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Pritzker touts start of Heartland's new electric vehicle worker training program

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Charlie Schlenker
/
WGLT
Gov. JB Pritzker looks on Thursday as Heartland Community College/Rivian instructor Tony Foos disassembles part of an electric vehicle at the college's temporary program headquarters in Bloomington.

Gov. JB Pritzker came to Bloomington-Normal on Thursday to celebrate the start of the Electric Vehicle Energy Storage worker training program at Heartland Community College.

The Heartland program, which has received $7.5 million in state money, is temporarily headquartered in a building on Martin Luther King Drive in Bloomington; state capital funds will help construct a permanent facility on the Heartland campus in Normal.

“Thanks to our collaboration with industry partners like Rivian, and with the significant impact of the Manufacturing Training Academy grant, Heartland Community College is poised to become a regional leader in advanced manufacturing education,” said HCC president Keith Cornille. “We anticipate seeing 360 students complete training over the next five years, and to have our state-of-the-art facility open and hosting students on our main campus in 2023.”

Pritzker has repeatedly emphasized EV investments to bolster that tech sector in the state.

“Companies coming to Illinois will find our exceptionally talented workforce ready to fill the jobs they’re creating," he said. "That's thanks in large part to community colleges like Heartland that educate our next generation of leaders and serve as economic engines for our state.”

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Charlie Schlenker
Students learn about the technology in several kinds of electric vehicles in the training program offered by Heartland Community College.

Public officials at Thursday's event said they expect EV-related jobs to double in Illinois over the next four years.

“This is an example of what is possible when you have cooperation from multiple levels of government and the private sector, all working toward a common goal,” said state Sen. Jason Barickman, R-Bloomington. “This program will not only help us grow a workforce that is competitive in an increasingly global economy, but it will also help grow local jobs and businesses that are part of an industry experiencing exponential growth.”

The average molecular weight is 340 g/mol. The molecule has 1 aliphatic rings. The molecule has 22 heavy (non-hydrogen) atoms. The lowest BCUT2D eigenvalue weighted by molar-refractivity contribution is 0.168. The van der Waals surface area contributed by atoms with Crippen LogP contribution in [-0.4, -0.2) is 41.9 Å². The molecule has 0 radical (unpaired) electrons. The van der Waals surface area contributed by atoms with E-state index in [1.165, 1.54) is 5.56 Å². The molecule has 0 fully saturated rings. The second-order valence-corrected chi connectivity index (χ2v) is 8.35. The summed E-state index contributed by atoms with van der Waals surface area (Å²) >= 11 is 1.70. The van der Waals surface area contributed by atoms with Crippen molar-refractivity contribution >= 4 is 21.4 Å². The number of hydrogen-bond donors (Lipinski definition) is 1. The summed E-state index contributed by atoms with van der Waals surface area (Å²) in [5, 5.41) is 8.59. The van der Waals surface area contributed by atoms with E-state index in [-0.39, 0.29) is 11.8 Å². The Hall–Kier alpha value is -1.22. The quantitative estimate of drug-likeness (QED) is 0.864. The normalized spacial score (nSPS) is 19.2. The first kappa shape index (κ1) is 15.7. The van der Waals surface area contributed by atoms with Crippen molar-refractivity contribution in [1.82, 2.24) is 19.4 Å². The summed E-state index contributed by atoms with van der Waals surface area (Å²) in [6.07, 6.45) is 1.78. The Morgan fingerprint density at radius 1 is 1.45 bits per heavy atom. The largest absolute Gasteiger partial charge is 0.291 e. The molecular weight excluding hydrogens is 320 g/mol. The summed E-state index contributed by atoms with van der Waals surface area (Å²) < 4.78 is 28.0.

Reporters asked the governor about the status of negotiations to bring a Samsung electric vehicle battery plant to Normal. Illinois and reportedly Ohio are finalists in the pursuit of the $1 billion plant that could create 3,200 jobs. Pritzker said he could not talk about the prospect, but used the opportunity to stump for a legislative package of economic development incentive tools now before the General Assembly that is in its veto session.

"I do want to point out that what we're reviewing now when we talk about the electric vehicle EDGE tax credits program discussed in the legislature, that's very important not just for battery manufacturers, and for electric vehicle manufacturers, but for everybody that's in this industry," said Pritzker.

On another topic, Pritzker said he views the congressional district remaps under consideration as drafts, not the final product. The maps have attracted criticism for long and thin boundaries that group stronger Democratic party urban areas together at the expense of regionality. Pritzker said lawmakers are still working on it.

"This is how the legislature works. You put a proposal out there. You have hearings about it. You listen to the public, you debate within committee and outside and ultimately you try to put together a compromise," said Pritzker.

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Corrected: October 22, 2021 at 8:33 AM CDT
This story has been updated to reflect that Heartland Community College received $7.5 million in state money for its electric vehicle programs, not $15 million. The other $7.5 million went to downstate Southwestern Illinois College.
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